Exercise does the body good if done consistently and correctly. Exercise can strengthen us to become a better version of our self. However, many of us are too busy with our workday schedules to be anything more than a weekend warrior, assuming that’s good enough. But exercise isn’t confined to the body. So shouldn’t we be exercising our mind and spirit and shouldn’t that be more often than in our spare time?
We live in the age of rebellion with protests going on in colleges, schools and professional sports ranging from immigration to minimum wage, gay marriage to euthanasia, and nearly every conceivable issue. There are presidential protests and, has forever been, racial protests.
Protesters are a loud minority that seems to like their 15 minutes of fame as they gain the eyes and ears of the media. Of course freedom of speech is protected under the constitution of the US but that does not mean they are speaking wisdom, truth or for the (often silent) majority.
Sometimes it’s easier to protest than it is to work within the proper channels to achieve a favorable outcome. People protest to raise awareness of their cause, and then there are times they manipulate the public by preying on their emotions of sympathy and compassion.
Although there are two sides to every coin, it has been my observation many of these liberal protest groups gain support with fabricated facts, contrived statistics and unverified stories. Claiming inequality or infringement of their rights based on how they “feel” they should be treated. When emotion instead of truth becomes the measure of justice our society is in jeopardy.
We have seen this, in the past couple of decades, in regards to jury decisions against deep pocket defendants. Underdog plaintiffs might have a case but suddenly they are awarded punitive damages in the amount of six figures, because the jury, comprised of fellow citizens, is empathetic to the plaintiff. Sure there is such a thing as mercy, but mercy does not penalize others in order to bestow benevolence.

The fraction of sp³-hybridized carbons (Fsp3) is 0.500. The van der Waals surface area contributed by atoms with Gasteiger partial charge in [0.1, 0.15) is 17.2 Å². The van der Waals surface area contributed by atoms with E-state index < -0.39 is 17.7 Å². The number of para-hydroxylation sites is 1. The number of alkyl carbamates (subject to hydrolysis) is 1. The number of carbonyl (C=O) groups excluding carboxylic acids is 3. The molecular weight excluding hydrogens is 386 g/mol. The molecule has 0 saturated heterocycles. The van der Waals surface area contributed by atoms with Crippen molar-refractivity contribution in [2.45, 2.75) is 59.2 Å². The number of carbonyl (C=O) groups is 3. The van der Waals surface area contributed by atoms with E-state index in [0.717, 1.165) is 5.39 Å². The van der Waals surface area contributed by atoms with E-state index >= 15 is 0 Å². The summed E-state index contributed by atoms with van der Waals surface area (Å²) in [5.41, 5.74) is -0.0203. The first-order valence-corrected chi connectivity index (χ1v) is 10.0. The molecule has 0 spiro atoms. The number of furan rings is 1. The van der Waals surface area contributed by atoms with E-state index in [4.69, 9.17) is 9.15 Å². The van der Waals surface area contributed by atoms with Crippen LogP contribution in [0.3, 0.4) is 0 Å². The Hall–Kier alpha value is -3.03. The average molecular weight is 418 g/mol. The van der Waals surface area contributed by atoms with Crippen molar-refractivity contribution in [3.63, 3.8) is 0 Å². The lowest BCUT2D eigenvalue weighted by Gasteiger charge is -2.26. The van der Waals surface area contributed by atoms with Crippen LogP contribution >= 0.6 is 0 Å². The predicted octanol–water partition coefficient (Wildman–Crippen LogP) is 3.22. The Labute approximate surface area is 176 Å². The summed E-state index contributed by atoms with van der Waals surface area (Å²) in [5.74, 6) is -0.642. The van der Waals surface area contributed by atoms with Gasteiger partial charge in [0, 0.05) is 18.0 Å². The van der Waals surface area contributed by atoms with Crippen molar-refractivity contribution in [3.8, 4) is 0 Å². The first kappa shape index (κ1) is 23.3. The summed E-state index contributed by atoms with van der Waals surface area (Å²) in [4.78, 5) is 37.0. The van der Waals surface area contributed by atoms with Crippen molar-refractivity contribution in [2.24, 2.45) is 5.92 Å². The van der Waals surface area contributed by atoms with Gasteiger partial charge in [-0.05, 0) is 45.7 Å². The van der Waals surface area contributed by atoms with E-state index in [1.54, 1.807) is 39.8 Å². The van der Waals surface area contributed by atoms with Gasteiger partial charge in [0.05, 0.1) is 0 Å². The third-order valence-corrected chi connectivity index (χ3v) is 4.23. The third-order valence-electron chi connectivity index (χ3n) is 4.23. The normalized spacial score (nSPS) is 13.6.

Truth, prudence, and fortitude seem to have weakened within our society. Perhaps it’s time to exercise virtue to regain strong ethics in faith, family and work. Drawing from the old adage “use it or lose it”, it looks like we are losing many of our Christian values. Far too long we have been indifferent to this tumultuous culture. Economically our society has been good to us. We have more discretionary money than ever before. In other countries our poor would be wealthy by comparison.
Sadly, we may have been too preoccupied with our wallets to notice that the path we have been on is filled with many pitfalls and decadence. Perhaps now is the time to exercise the virtue of wisdom with knowledge obtained by studying the issues of today. Consider strengthening the gift of understanding, flexing your prayer life by repetition, step up your training regime of Christian ethics and piety and engage in speaking truth.
After all, the participation in the democratic process is our right as Americans and our duty as Christians. We should desire to help our neighbor by supportively helping them find their way, which can be achieved with words and by action. Living our lives in accordance with our Christian ethics can be a powerful witness.
Family Policy Alliance (https://familypolicyalliance.com/issues/) has a great web site to educate on the issues threatening Christian values and also provides the names and addresses of our governmental officials. Let us be called into action and let our voices be heard by committing pen to paper.
BREAKFAST: Sunday, November 26, Eagles Auxiliary Breakfast from 8:30 a.m. – 12:30 p.m.